Luxury: Fashion, Lifestyle and Excess
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Luxury has been both celebrated and condemned throughout history right up to the present day. This groundbreaking text examines luxury and its relationship with desire, status, consumption and economic value, exploring why luxury remains prominent even in the context of a global recession.
Using approaches from cultural studies, semiotic research and aesthetics, Luxury presents a wide range of case studies including urban space and new technologies, travel, interior design, cars, fashion ads and jewellery to explore what luxury represents, and why, in the contemporary world.
The book will be essential reading for students and scholars across a range of fashion studies, cultural studies and sociology, and anyone interested in the power and allure of luxury today.
Luxury comes from war and sacrifice (albeit involuntary); it is the unacknowledged link between them. Think of the Vietnam veterans or U.S. soldiers back home after Desert Storm (1991), whose children were born with terrible deformities because of their fathers’ exposure to depleted uranium. Think of the names invented as slogans to make a preventive war seem domestic and familiar, as if it were a kick-box competition: Shock and Awe. Since 1998 an estimated 5.4 million people have died in a war
has to be a Vertu in platinum with inlaid rubies, leather finishing on the sides, a titanium display, and gold headphones, costing around US$37,000. To be luxury, technology must avoid the flat uniformity of serial production and instead have its wares assembled by skilled artisans, as in the manufacture of a Rolls-Royce, the cut of a tailored suit or a precious gem. The Vertu must honor its name, evoking a love of beautiful things, a collector’s refinement. Its services must include a real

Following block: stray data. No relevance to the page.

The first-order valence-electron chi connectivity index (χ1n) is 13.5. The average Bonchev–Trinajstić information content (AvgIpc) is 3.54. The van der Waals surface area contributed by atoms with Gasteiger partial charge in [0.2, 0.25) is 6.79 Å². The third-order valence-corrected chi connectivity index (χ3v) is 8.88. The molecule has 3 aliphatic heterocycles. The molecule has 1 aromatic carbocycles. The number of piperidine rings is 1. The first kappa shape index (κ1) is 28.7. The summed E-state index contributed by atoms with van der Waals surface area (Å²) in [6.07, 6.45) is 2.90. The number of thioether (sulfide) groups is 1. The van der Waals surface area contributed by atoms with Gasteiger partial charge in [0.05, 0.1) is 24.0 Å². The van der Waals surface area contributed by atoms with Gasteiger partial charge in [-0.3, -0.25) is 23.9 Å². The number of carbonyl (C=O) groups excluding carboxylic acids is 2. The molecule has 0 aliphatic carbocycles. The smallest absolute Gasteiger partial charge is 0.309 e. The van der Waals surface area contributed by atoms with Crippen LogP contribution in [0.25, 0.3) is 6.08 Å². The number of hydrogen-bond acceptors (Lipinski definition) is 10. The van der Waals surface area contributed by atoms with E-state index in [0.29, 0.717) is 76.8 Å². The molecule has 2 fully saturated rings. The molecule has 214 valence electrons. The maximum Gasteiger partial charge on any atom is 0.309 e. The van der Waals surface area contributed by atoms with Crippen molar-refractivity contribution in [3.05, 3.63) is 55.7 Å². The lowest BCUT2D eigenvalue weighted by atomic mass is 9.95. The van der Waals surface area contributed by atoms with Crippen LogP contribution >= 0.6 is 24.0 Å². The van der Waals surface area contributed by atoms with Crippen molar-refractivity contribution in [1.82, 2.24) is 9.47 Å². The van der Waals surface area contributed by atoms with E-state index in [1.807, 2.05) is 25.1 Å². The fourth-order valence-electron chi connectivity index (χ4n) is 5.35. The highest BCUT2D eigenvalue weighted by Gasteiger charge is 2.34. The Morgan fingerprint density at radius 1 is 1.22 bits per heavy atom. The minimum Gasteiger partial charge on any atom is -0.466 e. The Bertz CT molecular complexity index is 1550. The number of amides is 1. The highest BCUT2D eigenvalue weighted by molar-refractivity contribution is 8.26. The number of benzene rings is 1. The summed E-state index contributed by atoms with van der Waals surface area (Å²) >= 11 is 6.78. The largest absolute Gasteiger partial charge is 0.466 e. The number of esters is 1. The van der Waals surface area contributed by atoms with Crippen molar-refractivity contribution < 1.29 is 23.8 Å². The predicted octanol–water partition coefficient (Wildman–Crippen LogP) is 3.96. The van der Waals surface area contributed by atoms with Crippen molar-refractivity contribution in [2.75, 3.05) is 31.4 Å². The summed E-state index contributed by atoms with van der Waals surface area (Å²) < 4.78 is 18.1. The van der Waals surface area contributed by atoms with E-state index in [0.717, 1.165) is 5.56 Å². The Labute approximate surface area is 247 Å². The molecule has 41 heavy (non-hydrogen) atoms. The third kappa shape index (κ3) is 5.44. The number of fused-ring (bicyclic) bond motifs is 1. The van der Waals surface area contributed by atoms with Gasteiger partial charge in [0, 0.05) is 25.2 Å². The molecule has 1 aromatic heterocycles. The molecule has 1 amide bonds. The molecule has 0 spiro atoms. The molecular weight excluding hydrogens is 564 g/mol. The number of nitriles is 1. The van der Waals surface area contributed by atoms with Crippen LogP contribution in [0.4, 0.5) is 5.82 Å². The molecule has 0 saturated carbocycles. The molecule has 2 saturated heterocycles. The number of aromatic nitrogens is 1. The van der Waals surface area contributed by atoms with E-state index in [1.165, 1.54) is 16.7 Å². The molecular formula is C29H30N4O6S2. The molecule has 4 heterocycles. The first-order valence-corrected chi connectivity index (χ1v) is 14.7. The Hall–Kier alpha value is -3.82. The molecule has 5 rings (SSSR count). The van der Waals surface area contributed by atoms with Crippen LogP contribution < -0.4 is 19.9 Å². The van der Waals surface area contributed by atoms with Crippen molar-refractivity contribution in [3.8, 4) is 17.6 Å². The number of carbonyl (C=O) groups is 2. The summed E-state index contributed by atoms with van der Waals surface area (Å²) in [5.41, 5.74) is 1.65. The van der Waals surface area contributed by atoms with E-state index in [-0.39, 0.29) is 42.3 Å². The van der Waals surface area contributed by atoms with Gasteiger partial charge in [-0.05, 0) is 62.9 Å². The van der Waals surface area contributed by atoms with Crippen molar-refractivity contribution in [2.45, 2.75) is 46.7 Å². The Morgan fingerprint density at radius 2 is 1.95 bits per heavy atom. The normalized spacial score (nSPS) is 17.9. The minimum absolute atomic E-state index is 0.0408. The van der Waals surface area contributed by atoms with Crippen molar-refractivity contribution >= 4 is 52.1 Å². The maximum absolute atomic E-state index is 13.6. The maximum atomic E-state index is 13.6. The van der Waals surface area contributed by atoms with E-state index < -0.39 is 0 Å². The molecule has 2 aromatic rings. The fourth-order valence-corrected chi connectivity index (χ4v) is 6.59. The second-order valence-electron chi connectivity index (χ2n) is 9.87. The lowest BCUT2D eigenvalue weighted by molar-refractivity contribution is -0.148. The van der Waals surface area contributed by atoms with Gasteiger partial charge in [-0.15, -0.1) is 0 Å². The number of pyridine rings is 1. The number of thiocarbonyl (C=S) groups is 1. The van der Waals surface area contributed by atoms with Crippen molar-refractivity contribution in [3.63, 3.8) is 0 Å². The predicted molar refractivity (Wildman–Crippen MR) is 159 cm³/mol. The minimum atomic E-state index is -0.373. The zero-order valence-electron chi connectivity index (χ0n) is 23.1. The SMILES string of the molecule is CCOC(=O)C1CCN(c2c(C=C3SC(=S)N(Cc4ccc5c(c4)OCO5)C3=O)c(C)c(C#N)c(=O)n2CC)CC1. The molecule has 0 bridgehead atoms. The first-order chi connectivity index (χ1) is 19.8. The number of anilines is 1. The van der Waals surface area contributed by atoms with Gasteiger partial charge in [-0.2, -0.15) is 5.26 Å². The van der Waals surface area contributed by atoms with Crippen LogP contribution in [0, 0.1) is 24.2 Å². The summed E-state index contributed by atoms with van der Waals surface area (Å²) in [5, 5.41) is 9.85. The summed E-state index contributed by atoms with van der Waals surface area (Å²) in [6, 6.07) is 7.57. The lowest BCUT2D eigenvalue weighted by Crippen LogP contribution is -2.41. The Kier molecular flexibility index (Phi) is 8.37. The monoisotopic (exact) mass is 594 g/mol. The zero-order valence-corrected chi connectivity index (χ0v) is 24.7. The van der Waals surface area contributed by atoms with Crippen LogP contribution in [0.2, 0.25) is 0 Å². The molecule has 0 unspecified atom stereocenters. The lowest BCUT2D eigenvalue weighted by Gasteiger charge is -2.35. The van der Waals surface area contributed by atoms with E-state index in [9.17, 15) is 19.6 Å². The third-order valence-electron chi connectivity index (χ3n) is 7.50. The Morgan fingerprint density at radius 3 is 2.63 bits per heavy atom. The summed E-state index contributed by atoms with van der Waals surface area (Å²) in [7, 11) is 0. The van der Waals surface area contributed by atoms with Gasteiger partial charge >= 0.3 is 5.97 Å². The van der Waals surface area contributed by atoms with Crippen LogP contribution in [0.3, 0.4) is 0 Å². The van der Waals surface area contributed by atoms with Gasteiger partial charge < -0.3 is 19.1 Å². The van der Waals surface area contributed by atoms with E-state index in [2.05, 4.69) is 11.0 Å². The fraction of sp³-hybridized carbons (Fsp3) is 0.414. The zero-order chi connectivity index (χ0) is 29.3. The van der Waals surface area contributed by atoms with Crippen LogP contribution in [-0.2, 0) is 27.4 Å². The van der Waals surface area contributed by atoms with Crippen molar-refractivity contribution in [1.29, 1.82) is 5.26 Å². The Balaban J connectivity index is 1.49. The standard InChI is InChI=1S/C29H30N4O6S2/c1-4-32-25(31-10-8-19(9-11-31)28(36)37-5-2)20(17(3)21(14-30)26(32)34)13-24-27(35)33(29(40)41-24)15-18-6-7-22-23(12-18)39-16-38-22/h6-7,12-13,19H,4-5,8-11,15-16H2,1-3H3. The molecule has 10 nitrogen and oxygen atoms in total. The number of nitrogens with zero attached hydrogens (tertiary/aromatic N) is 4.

of saffron as a substitute for gold in the famous Italian dish risotto alla milanese (risotto in the style of Milan). Gourmandise, the pleasures of the palate, as Jean-Anthelme Brillat-Savarin noted, originated in the sphere of luxury that characterizes humanity. Though eating is indeed a necessity, taste has instead to do with desire. A useless prerogative, perhaps, when one’s survival is at stake, taste nevertheless speaks to us of a luxury that goes beyond abundance and wealth, and that
bath. These culinary practices bring together customs and languages, East and West, multiculturalism and translation; the last is always a part of serving food. Kaiseki, the ritual of Japanese haute cuisine, includes purifying baths and reflective pauses during the meal. A moment of languor accompanies the tasting of mint tea or coffee and is part of a decelerated time in the new deluxe Oriental or Arab cafés, in which we find the hybrid atmosphere and colors of Western cities. The overladen
contemplate squandering, waste, or enjoyment as an end in itself, which are all typical of luxury in its most canonical forms. Instead, it is oriented toward frugality, utility, and duration. However, Sombart rather than Weber turns out to be more long-sighted with his unusual yet illuminating theory of the necessity of luxury. He anticipated what would happen in the twentieth century, as products have become signs in an increasingly massified society, and as values like ostentation and